“I hope to someday speak with you about many personal matters,” the Grand Duke said and bent his head as he raised Yuuri’s hand to brush a kiss across his knuckles. Strands of his silver hair fell across his brow as he looked up from the kiss and into Yuuri’s wide eyes. “But first, I would like to express to you my most sincere interest in securing your hand in marriage.”

“Oh,” Yuuri breathed as sudden understanding swept over him. He felt his adrenaline spike or his blood sugar drop, something anyway, that made him far too lightheaded to say anything else.

How can this be happening? he thought desperately. There must be some mistake.

“Perhaps we should all sit down and discuss the matter,” Yuuri’s father said gently.

“Do you mind if we speak English?” The Grand Duke asked. Yuuri blinked. His Japanese, while not flawless, had been fluent enough that Yuuri hadn’t even thought he might not be comfortable with it.

He nodded as his father said, “Not at all. Of course,” in what now sounded like a heavy accent to Yuuri’s Americanized ears.

“Yuuri looks like he’s going to pass out,” Mari said from the far side of the room. She’d studied at Cambridge, in England, and hers sounded as native as it did bored. She stood with her arms crossed and an unimpressed expression on her face as she gazed at the Grand Duke. Yuuri had completely forgotten she was there.

“Princess Mariko,” Yuuri’s mother said, “Your presence is not required for this discussion. We will keep you abreast of any new developments in the family as they occur.” She motioned for Mari to leave.

Mari scoffed. “Just send me an invitation to the wedding,” she said as she sailed out the door.

The Grand Duke, a paragon of grace and manners, did not betray that he had heard anything out of the ordinary for a house full of Imperial Princes and Princesses.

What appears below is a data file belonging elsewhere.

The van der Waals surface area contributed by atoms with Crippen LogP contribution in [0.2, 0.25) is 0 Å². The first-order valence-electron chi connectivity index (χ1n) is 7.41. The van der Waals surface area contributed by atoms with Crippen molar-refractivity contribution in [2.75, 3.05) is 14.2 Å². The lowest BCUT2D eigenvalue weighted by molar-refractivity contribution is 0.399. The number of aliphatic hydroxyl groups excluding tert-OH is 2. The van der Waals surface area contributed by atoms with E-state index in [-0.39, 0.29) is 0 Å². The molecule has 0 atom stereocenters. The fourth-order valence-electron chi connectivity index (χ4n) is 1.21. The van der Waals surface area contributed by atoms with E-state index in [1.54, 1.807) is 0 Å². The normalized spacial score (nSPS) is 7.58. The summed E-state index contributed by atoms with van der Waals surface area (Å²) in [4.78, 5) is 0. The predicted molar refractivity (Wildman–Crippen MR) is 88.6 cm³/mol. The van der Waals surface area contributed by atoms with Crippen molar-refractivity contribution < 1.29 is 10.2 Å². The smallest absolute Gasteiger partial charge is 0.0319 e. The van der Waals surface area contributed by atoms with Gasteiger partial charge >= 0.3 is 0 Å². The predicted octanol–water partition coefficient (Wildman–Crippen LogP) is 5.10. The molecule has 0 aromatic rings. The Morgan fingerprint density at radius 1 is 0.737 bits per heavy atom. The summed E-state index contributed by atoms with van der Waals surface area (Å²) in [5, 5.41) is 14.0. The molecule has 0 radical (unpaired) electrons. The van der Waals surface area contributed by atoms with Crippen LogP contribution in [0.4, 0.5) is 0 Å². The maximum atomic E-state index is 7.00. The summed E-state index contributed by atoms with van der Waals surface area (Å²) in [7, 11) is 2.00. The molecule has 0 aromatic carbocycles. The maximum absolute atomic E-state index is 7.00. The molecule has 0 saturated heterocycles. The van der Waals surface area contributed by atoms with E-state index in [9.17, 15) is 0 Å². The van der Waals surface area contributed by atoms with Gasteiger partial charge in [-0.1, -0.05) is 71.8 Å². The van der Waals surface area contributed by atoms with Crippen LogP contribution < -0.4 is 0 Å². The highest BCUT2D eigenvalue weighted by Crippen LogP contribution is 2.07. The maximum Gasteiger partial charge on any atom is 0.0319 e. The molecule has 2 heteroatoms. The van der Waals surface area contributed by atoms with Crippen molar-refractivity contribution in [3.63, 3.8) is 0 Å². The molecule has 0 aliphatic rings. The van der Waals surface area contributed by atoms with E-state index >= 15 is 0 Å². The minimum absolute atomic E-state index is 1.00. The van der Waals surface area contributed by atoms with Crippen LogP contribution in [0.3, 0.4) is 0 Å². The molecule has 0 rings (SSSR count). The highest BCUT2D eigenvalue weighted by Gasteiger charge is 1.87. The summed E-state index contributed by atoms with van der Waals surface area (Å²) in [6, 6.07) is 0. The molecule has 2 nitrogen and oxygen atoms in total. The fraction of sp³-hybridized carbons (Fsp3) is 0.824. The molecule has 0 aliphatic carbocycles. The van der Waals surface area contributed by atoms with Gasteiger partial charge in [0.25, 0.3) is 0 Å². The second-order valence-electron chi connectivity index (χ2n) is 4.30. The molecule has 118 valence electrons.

“W-wedding?” Yuuri asked, helpless to stop himself from sounding terrified as they steered him to sit on one of the cushions at the table. Yuuri clung to the dark lacquered surface. They must have dusted the furniture off before letting the Grand Duke into the room. God, they must have received him earlier, maybe hours ago, and he’d been kept waiting. By Yuuri. “W-when?” he asked, shakily, and not entirely sure if he was asking when the Grand Duke arrived or when the wedding would be. Did he even want to get married? What was happening?

The Grand Duke sat across from Yuuri and Yuuri’s parents settled on either side of him. The Duke raised a hand to draw the hair from his eyes as he smiled gently at Yuuri. He replied, “Oh, not for months. Years if you would prefer to wait. And never, Prince, if you do not desire it.”

Yuuri clasped his hands and pressed them into his lap to stop them from shaking.

“Also, if you need to conclude any schooling, that would absolutely be priority over choosing a date for a ceremony.” The Duke leaned forward, pushing his hand across the table as though to reach out, or grasp at something. At Yuuri?

Yuuri cast his eyes down at the table. He had no idea what to do.

Yuuri’s parents said nothing, but Minako spoke before Yuuri could decide to break an ever-extending silence. “Forgive me, Your Imperial Highness, but Prince Yuurihito has completed a Bachelor of Arts degree from Harvard University. He has no need to complete any other schooling.” Her tone gave no doubt what decision she would recommend Yuuri make.

The Grand Duke glanced at her, but turned his smile to Yuuri and spoke directly to him once again, “Of course. I only wondered if perhaps you would like to continue your history studies to a Masters’ or PhD level. I would not oppose such a course for you, if that is what you desired, and if we were to be…” He trailed off.